McKayla Maroney, United States: The defending world champ suffered a scary fall in warm-ups at Visa Nationals, but bounced back nicely at U.S. Trials. Assuming no symptoms resurface, she's the oddsmaker's favorite. (UPDATE: Maroney confirmed to NBCOlympics.com that she will be competing with a broken toe. In podium training she was able to hit her vault without incident.)

    Oksana Chusovitina, Germany: The ageless wonder competed in her first Olympic Games three years before McKayla Maroney was born and finished second to her American counterpart at 2011 Worlds.

    Sandra Izbasa, Romania: The 2008 veteran won gold in Beijing on floor exercise and has been hard at work upgrading her vault difficulty.

    Phan Thi Ha Thanh, Vietnam: Phan surprised many with a third-place finish at 2011 Worlds, but, as The Couch Gymnast reports, has struggled in the year since amid sundry coaching changes.

    Yamilet Pena Abreu, Dominican Republic: It's always good to see a few non-traditional gymnastics powers in the mix, and although Pena is unlikely to medal, she does feature the kind of difficulty that can make things interesting.

Uneven Bars

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    Rules: The eight highest-scoring gymnasts in qualification advance to the event final (max. two per country). Each athlete performs one routine, with the best score taking gold.

    Defending Olympic Champion: He Kexin

    Defending World Champion: Viktoria Komova

    Date: Monday, August 6



    Viktoria Komova, Russia: The reigning world champ remains among the world's best.

    Beth Tweddle, Great Britain: The home country's best medal hope has been a contender on bars dating back to the early aughts. Still with no Olympic medals to her name, London represents her last, best chance for a Summer Games breakthrough.

    He Kexin, China: One of the gymnasts implicated in China's 2008 age scandal, He struggled to make the Olympic team, but is purported to have recently upgraded her routine and should have one of the highest difficulty scores in the competition.

    Huang Qiushuang, China: While the latest buzz about Huang relates to her vault upgrades and all-around potential, her bread is still buttered on bars.

    Gabby Douglas, United States: Nicknamed the "Flying Squirrel" for her soaring athleticism, Douglas can elevate like you wouldn't believe.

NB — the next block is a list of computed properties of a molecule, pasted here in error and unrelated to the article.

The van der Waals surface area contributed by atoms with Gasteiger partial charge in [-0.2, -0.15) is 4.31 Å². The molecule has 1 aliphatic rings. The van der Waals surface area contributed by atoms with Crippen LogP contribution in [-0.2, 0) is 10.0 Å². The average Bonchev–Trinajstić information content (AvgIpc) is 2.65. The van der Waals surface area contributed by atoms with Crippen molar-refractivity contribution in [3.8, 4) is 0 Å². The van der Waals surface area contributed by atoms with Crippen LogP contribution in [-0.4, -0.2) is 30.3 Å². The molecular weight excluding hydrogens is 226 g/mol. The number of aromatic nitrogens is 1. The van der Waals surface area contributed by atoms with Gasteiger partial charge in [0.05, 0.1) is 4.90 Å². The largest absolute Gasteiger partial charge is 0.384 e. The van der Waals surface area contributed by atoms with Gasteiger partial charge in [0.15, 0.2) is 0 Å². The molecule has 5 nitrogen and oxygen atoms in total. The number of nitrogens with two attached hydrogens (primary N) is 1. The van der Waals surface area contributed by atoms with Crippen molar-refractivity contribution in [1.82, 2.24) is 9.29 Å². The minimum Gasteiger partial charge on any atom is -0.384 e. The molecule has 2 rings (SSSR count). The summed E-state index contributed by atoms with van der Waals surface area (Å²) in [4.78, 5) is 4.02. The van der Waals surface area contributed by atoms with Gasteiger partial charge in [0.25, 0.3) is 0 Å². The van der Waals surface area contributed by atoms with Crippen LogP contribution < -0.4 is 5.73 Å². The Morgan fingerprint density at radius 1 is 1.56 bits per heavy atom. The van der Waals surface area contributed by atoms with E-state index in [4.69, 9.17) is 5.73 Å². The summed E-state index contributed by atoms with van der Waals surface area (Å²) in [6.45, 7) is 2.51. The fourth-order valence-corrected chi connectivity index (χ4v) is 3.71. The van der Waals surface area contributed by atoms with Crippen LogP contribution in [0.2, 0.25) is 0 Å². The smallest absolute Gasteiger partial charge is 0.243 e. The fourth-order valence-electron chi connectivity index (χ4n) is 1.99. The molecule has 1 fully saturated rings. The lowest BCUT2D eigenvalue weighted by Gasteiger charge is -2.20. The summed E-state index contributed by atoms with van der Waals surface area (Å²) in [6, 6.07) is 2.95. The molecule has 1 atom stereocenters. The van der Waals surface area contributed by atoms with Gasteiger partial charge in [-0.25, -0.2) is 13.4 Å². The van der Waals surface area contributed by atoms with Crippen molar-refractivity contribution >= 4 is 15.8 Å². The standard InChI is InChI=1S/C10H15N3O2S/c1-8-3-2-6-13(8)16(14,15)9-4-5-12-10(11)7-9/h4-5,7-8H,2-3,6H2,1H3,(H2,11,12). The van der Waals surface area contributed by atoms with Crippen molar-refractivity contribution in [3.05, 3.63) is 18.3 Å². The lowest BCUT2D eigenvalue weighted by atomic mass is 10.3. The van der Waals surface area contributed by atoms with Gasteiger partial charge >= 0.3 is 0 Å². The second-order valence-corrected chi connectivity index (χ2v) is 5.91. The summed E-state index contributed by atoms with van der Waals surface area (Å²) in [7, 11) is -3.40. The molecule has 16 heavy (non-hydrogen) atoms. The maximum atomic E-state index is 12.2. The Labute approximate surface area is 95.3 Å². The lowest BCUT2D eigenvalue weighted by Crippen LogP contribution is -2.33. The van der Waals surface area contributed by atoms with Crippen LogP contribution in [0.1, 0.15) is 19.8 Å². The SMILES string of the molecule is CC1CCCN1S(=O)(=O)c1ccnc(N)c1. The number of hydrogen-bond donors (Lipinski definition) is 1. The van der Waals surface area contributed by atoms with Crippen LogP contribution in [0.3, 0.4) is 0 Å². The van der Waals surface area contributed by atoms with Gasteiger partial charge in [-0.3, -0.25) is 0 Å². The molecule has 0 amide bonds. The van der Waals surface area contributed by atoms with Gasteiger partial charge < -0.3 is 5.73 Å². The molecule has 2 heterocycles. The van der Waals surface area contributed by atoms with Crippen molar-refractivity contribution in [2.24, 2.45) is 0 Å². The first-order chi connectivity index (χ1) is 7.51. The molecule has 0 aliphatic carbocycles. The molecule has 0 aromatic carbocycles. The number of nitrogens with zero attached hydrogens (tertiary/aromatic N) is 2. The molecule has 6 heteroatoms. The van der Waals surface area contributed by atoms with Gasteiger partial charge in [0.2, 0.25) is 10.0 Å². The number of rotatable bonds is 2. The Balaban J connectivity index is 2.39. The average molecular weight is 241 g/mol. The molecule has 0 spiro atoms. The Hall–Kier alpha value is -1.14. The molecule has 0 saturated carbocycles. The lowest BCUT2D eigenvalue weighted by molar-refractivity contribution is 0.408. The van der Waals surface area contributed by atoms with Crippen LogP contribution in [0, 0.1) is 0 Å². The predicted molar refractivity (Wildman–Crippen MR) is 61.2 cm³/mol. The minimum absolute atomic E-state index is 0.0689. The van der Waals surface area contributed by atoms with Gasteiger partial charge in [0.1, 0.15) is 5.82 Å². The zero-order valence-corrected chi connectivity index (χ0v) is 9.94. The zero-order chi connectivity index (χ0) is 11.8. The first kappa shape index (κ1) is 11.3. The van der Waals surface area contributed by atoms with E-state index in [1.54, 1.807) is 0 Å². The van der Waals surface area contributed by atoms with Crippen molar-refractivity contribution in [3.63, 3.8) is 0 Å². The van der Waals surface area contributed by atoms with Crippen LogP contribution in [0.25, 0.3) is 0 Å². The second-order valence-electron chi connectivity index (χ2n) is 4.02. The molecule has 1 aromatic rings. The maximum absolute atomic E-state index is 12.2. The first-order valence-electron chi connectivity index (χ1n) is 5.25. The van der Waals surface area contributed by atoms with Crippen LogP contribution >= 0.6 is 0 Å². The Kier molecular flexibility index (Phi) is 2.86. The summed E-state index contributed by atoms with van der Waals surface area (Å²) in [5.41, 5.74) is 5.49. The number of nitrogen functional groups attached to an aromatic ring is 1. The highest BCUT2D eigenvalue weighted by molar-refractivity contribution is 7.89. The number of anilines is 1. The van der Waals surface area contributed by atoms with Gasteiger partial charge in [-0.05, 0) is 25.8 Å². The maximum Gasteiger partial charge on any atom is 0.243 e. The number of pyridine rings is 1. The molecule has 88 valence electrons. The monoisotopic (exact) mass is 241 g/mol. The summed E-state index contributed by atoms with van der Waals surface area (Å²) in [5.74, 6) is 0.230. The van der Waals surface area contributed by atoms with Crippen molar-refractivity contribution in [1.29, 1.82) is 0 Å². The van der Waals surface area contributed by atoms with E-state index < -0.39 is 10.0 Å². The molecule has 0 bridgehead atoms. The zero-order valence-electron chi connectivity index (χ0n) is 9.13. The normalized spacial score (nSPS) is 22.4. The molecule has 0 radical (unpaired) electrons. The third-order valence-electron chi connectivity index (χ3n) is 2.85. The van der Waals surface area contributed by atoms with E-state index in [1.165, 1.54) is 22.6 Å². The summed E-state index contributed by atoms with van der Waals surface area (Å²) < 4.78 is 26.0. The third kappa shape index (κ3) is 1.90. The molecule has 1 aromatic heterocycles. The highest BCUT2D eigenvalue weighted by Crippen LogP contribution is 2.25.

Aliya Mustafina, Russia: Mustafina was one of the world's best before injuring her knee in 2011. When all is well, her dismount can wow.

Balance Beam

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    Rules: The eight highest-scoring gymnasts in qualification advance to the event final (max. two per country). Each athlete performs one routine, with the best score taking gold.

    Defending Olympic Champion: Shawn Johnson

    Defending World Champion: Sui Lu

    Date: Tuesday, August 7



    Sui Lu, China: Left off the 2008 team, Sui has bounced back with medals at each of the last three World Championships. The most recent was a gold medal on beam that augurs well for London.

    Catalina Ponor, Romania: Ponor, who won this event in 2004, came out of retirement last year to gear up for one last Olympic run.

    Larissa Ioardache, Romania: Romania's best all-arounder mixes difficulty and grace with surprising aplomb.

    Yao Jinnan, China: The 2011 world silver medalist on this apparatus has competed sparingly in the past year.

Floor Exercise

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    Rules: The eight highest-scoring gymnasts in qualification advance to the event final (max. two per country). Each athlete performs one routine, with the best score taking gold.

    Defending Olympic Champion: Sandra Izbasa, Romania

    Defending World Champion: Ksenia Afanaseyva, Russia

    Date: Tuesday, August 7



    Aly Raisman, United States: Fans of Bar Mitzvah revelry will be pleased to know that Raisman, a sturdy, explosive athlete, performs her routine to Hava Nagila. Mazel!

    Larisa Iordache, Romania: According to The All Around, only Raisman has a more difficult routine than the 16-year-old Romanian upstart.

    Lauren Mitchell, Australia: By winning gold at the 2010 World Championships, Mitchell became her home country's first ever world champion.

    Jordyn Wieber, United States: Her name could pop up in any of the four event finals, but her power is particularly well-received on floor.

    Ksenia Afanaseyva, Russia: Team Russia's veteran leader won gold at last year's World Championships.

    Catalina Ponor, Romania: The latest news of podium training is that she's added difficulty to what was already a stellar routine.

    Vanessa Ferrari, Italy: In her frequent battles with the press, veteran Italian gymnast Vanessa Ferrari can come off as combative, melancholic and, at times, even tortured. But when her head is on straight, the woman they call "The Cannibal" can hang with the best.

Records of Note

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    Most Career Medals: Larysa Latynina, USSR (18)

    Most Career Gold Medals: Larysa Latynina, USSR (9)

    Most Medals in One Olympiad: Mariya Horokhovska, USSR (7)

    Most Team Gold Medals: Soviet Union (9)